I’m Cautiously Optimistic as COVID-19 Restrictions Ease in the UK

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by Dunstan Nicol-Wilson |

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COVID-19 and Sickle Cell / Sickle Cell Anemia News / Masks and hand sanitizer on a table.


COVID-19 restrictions are easing here in the U.K. Prime Minister Boris Johnson said we must “learn to live with this virus,” and he is lifting laws requiring masks and social distancing.

It feels like the first real step toward a life after the unanticipated pandemic, though I can’t help but reflect on 2020 and what it meant for me as someone with sickle cell disease.

When the pandemic hit and we were suddenly in lockdown, the whole world seemed to come to a grinding halt. Then it really hit home: Sickle cell was identified as a high-risk condition.

At first, I was impressed that sickle cell had been included. I received a text from the government instructing me to shelter at home. Finally, sickle cell was being invited to the party — just not the party you’d want to attend. Unfortunately, that’s where the enthusiasm ended.

Many believe the pandemic was poorly handled in the U.K., especially among the high-risk population. It felt like we were locked up and then forgotten about. I had to maintain distance from my own family as fear of catching the virus by accident mounted. It was a scary time. My anxiety levels increased as the paralyzing thought of having both COVID-19 and sickle cell reoccured in my mind.

As a sickle cell patient, I have regular checkups with my hematologist every three months, but they were all moved to telephone consultations due to the pandemic. I didn’t expect this change to affect me much since I hate going to the hospital, but it made me realize how important these appointments are. Being able to check my bloodwork, being told my vitamin D levels are low, and making sure everything is working properly have been a big part of my self-care.

Going to the hospital during a crisis has always been a last resort. Being told “only when necessary” simply meant I would manage my crises at home — until I couldn’t. I didn’t expect to be so concerned with not even having the option to go. What if I experienced a crisis I couldn’t manage? I would have to go to the hospital at the height of the pandemic!

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The fear of going in and never coming back out gripped me. It’s good to be aware of your limitations, but thinking about them constantly for the sake of survival caused a mental strain.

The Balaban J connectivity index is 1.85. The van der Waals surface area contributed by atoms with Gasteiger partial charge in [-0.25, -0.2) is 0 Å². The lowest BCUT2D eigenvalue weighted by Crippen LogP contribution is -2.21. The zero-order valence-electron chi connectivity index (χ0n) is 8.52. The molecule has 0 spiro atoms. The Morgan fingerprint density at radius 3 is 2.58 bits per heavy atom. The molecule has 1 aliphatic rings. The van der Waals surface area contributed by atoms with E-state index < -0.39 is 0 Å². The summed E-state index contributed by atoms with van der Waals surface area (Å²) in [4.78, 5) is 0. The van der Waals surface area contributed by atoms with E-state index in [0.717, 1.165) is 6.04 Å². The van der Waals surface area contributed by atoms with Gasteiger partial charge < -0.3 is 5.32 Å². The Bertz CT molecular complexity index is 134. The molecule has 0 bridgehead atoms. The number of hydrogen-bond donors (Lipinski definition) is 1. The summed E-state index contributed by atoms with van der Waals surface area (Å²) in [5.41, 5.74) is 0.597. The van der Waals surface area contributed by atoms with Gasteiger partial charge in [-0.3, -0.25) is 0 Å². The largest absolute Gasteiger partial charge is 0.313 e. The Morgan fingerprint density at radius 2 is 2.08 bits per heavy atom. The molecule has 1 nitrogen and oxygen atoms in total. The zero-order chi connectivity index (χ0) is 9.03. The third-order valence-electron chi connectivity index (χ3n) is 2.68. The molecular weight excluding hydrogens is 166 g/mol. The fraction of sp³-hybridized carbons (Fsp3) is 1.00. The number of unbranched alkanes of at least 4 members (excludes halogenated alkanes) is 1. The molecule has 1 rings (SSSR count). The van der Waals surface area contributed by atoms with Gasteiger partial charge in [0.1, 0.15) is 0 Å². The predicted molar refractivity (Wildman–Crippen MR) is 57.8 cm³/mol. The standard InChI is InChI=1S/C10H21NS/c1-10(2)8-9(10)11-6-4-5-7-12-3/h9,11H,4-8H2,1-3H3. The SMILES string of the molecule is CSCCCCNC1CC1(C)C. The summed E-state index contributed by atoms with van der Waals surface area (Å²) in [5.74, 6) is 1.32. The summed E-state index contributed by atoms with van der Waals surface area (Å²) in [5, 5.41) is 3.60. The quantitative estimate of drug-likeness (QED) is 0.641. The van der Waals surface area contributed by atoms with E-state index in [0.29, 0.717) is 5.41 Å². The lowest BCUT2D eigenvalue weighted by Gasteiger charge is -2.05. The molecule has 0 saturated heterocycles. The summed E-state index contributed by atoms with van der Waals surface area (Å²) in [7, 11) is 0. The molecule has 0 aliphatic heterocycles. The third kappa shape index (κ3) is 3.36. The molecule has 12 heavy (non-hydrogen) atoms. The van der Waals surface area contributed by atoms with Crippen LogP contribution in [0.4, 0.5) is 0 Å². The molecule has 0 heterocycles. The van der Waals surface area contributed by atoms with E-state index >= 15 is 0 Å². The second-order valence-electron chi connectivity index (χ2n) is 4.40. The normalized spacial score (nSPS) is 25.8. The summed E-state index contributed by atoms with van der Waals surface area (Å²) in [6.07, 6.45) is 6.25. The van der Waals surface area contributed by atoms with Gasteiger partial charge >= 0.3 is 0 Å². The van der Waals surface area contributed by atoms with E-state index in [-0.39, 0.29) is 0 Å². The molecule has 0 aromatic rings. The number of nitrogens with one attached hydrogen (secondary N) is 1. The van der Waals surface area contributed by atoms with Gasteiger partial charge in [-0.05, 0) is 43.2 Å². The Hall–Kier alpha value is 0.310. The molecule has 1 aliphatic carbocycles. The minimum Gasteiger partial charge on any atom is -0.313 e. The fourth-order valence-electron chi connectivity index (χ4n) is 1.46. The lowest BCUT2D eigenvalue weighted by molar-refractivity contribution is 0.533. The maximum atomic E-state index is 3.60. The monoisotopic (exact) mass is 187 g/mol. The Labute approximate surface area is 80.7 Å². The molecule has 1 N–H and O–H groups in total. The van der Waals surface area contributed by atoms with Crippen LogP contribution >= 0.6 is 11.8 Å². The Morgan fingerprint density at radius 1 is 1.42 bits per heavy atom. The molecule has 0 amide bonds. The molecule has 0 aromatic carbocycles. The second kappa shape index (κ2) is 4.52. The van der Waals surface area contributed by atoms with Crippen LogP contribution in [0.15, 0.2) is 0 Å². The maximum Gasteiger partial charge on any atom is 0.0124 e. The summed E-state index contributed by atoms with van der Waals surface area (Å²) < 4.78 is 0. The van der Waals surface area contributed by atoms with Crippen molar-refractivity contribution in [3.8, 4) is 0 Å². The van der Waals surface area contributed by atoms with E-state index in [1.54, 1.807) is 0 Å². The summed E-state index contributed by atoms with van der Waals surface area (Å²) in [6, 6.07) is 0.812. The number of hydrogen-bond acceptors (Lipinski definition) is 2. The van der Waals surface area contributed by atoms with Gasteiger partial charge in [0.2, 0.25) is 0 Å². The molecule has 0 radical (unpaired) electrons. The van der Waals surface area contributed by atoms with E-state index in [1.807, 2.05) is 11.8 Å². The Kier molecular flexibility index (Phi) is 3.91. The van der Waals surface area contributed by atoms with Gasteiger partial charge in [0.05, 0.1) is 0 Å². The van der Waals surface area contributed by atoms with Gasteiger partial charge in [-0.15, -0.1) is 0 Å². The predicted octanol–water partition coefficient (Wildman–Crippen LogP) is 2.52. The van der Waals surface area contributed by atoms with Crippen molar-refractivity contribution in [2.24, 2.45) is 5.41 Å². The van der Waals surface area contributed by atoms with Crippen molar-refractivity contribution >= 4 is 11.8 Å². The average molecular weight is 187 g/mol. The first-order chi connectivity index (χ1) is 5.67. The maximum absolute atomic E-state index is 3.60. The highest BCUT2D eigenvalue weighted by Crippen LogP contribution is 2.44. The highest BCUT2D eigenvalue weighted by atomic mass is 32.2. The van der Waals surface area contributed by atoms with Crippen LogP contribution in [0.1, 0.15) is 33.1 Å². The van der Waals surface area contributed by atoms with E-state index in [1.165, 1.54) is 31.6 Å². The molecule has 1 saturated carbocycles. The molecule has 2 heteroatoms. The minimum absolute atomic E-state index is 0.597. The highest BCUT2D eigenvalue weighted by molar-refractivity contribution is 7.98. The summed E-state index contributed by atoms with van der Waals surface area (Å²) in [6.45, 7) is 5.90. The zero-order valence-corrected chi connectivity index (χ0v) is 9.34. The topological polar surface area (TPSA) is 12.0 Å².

Fast-forward to the present day, and we’re finally allowed outside. July 19 has been dubbed Freedom Day in the U.K., as many restrictions are easing now that the vaccination program is in full swing.

As an at-risk person, I was fully vaccinated during the early stages of the COVID-19 vaccine rollout. This has given me security and improved my well-being. I feel more protected, like I’m wearing a suit of armor. However, it doesn’t mean I can’t still contract the coronavirus.

With my new suit of armor, I have been able to slowly integrate back into society. But now, social interactions are so awkward — do we shake hands, hug, or wave?

Do I feel ready at this stage to go outside and act as if nothing has happened? No, not really. It gets a little easier every day, but it’s difficult to completely move past how the pandemic has impacted many aspects of my life. I selfishly hope that everyone can be vaccinated, because other people’s protection is directly correlated to my level of protection.

I am still careful about washing my hands and meeting new people, but I have hope that this is indeed just another chapter in our lives, and better things are yet to come.


Note: Sickle Cell Disease News is strictly a news and information website about the disease. It does not provide medical advice, diagnosis, or treatment. This content is not intended to be a substitute for professional medical advice, diagnosis, or treatment. Always seek the advice of your physician or other qualified health provider with any questions you may have regarding a medical condition. Never disregard professional medical advice or delay in seeking it because of something you have read on this website. The opinions expressed in this column are not those of Sickle Cell Disease News or its parent company, Bionews, and are intended to spark discussion about issues pertaining to sickle cell anemia.


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